libtextinput, a minimal input method framework, as a library

Lately, I’m working on a new input method framework called libtextinput. Well, actually, I was doing some experiments making ibus-daemon lighter, but later I decided to write a new one with my own design. Yes, I know I’m reinventing the wheel but the design is quite different from other frameworks:

  • It is not a session service, but a library, so it can be directly linked to a compositor, etc. The API is modelled after the Wayland input-method protocol and much simpler than other frameworks. The main difference is that there is no concept of “input context”, so clients can directly interact with IMEs.
  • While it mainly supports in-process IMEs, it also supports IMEs running as a separate process. This feature is particularly useful for heavy IMEs like Chinese Intelligent Pinyin or Japanese Kana Kanji conversion. Out-process IMEs are automatically restarted after crash.

For more details, see the overview and TiEngineManager chapters in the reference (still terse though). It is still in early development stage but a demo program has just started working:

If you are unable to play the movie with your browser, you can download it from here (WebM, 3.1MB).

4 Replies to “libtextinput, a minimal input method framework, as a library”

  1. I just installed Xubuntu.
    I use ddskk inside emacs, but need a Japanese input method for applications such as
    libreoffice, firefox, etc.

    I see Ibus, ibus-skk, SCIM, UIM, fcitx, anthx, mozc and many other articles and am confused.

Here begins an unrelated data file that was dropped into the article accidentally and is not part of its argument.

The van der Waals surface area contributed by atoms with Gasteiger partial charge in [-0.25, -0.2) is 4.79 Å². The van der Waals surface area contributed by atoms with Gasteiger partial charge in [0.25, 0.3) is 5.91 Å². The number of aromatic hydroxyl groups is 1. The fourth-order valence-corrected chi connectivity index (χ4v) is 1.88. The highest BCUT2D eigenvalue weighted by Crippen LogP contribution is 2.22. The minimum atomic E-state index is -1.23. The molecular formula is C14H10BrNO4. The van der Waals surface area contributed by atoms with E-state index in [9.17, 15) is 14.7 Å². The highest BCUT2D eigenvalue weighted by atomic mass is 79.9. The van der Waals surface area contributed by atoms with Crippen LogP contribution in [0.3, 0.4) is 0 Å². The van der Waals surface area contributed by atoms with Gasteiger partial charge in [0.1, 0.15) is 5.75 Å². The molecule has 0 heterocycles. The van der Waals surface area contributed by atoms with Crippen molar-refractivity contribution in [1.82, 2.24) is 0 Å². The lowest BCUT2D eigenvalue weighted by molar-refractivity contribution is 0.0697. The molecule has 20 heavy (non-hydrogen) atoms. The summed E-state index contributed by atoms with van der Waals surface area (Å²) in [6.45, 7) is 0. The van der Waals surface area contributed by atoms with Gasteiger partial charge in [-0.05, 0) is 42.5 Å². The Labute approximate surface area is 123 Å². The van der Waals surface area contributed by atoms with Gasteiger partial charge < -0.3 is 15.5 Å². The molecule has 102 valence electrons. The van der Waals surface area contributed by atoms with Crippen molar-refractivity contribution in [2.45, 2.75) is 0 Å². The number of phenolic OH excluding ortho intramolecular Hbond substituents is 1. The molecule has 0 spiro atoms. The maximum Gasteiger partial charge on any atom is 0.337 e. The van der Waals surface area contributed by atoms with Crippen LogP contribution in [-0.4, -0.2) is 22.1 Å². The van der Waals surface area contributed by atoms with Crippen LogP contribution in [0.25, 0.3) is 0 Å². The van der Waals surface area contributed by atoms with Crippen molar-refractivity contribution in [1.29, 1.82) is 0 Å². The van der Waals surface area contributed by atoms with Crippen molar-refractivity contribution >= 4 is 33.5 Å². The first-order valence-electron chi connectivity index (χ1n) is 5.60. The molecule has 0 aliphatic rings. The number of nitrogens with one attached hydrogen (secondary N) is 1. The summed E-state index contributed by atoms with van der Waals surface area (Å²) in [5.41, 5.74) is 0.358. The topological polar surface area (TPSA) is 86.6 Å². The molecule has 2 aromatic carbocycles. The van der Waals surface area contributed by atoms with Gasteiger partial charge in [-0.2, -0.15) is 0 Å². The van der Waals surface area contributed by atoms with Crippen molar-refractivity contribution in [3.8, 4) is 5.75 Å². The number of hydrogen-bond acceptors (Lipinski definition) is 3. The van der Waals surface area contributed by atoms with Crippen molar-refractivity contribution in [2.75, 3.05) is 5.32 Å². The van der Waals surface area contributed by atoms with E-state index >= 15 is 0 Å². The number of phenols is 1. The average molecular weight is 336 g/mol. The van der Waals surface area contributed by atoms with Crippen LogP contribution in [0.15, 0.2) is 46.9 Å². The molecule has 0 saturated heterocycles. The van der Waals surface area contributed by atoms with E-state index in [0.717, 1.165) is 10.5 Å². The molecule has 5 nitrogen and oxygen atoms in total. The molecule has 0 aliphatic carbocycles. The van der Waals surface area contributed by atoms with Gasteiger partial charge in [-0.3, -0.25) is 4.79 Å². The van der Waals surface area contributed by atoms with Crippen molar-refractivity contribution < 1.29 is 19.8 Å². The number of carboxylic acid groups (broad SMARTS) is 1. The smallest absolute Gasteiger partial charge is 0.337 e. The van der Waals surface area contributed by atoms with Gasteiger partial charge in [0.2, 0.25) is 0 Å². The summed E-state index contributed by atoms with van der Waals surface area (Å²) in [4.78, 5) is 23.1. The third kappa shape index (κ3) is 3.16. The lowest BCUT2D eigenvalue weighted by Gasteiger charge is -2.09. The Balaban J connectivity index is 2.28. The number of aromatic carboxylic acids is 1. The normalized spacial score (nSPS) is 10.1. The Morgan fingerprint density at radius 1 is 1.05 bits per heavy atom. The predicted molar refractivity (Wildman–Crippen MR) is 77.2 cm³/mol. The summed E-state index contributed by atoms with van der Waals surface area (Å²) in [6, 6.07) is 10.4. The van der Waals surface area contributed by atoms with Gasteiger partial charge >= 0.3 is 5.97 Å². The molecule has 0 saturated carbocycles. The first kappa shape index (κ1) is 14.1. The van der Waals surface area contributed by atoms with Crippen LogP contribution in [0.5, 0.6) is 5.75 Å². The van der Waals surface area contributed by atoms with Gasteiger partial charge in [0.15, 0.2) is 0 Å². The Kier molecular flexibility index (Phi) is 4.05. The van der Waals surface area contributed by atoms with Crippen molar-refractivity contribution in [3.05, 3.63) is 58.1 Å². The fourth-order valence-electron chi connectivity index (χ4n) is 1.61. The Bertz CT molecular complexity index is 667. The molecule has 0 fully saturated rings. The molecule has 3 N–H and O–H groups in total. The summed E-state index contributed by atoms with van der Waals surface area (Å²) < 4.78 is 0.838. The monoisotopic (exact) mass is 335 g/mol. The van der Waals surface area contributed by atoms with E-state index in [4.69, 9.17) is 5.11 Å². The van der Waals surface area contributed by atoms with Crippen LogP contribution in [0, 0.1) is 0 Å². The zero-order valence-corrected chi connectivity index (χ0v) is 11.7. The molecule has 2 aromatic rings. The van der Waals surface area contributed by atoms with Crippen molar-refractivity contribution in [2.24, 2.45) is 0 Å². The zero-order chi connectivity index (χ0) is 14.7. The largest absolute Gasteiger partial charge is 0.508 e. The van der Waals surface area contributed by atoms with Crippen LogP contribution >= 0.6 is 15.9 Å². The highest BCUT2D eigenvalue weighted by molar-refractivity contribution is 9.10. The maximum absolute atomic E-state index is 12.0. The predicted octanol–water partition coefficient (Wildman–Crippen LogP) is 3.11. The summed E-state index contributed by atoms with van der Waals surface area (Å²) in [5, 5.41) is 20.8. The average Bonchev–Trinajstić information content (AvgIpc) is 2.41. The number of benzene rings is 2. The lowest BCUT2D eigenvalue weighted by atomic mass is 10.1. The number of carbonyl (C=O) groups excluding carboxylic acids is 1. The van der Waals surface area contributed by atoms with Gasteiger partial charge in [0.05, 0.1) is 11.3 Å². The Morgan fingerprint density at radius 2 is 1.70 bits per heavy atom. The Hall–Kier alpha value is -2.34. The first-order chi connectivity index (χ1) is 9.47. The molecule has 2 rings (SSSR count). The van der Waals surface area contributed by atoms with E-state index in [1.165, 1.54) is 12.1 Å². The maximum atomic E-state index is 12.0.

You have a lot of experience and I want to ask you advice.
    Which japanese input method do you recommend ?

    1. Sorry, I don’t really know the recent trends of Japanese input methods. All I can say is that the IBus fallback (= non-GNOME) user interface still has rough edges.

  2. Your libtextinput has to work with a lot of IME plugins written in low level language that can easily crash, bringing down the whole host application. I’ve seen this with Windows’ Text Services Framework. Load a faulty IME and everytime I type anything, the focused app crashed immediately. In this case, it could be the compositor, which is even more annoying.

    1. IME’s written in high level languages can also easily crash, sometimes more likely unless they have enough test cases. Try search “ibus-anthy abrt” on bugzilla:

      Luckily, almost all major engines have already separated their core algorithms out into C libraries e.g. linpinyin, pyzy, libchewing, libzhuyin, libcangjie, libkkc, libskk, libhangul, libthai, m17n-lib. The amount of glue code won’t be such large, even if written in C.

      Another example, Chrome OS hasn’t allowed any Python code from the beginning. It used to use IBus, but never included engines written in Python.

      Also, I guess you probably didn’t read the post – libtextinput does support engines running as a separate process and even has a plan to provide a bridge between IBus engines.

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